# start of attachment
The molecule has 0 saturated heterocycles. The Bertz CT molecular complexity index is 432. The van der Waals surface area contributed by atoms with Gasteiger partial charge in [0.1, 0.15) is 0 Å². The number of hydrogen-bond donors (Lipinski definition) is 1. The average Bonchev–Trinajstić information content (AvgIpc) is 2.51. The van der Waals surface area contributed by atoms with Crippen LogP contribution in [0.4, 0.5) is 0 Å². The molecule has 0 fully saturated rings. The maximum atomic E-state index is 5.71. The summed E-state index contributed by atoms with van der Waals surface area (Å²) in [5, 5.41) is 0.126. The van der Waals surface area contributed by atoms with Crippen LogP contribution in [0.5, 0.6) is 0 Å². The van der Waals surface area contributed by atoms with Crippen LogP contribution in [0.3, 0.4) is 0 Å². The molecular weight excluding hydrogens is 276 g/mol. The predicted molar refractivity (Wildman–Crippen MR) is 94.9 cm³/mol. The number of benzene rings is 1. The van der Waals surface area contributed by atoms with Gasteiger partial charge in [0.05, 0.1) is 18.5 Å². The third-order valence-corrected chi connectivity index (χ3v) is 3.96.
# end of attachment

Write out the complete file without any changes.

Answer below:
The molecule has 0 saturated heterocycles. The Bertz CT molecular complexity index is 432. The van der Waals surface area contributed by atoms with Gasteiger partial charge in [0.1, 0.15) is 0 Å². The number of hydrogen-bond donors (Lipinski definition) is 1. The average Bonchev–Trinajstić information content (AvgIpc) is 2.51. The van der Waals surface area contributed by atoms with Crippen LogP contribution in [0.4, 0.5) is 0 Å². The molecule has 0 fully saturated rings. The maximum atomic E-state index is 5.71. The summed E-state index contributed by atoms with van der Waals surface area (Å²) in [5, 5.41) is 0.126. The van der Waals surface area contributed by atoms with Crippen LogP contribution in [0.5, 0.6) is 0 Å². The van der Waals surface area contributed by atoms with Crippen LogP contribution in [0.3, 0.4) is 0 Å². The molecular weight excluding hydrogens is 276 g/mol. The predicted molar refractivity (Wildman–Crippen MR) is 94.9 cm³/mol. The number of benzene rings is 1. The van der Waals surface area contributed by atoms with Gasteiger partial charge in [0.05, 0.1) is 18.5 Å². The third-order valence-corrected chi connectivity index (χ3v) is 3.96.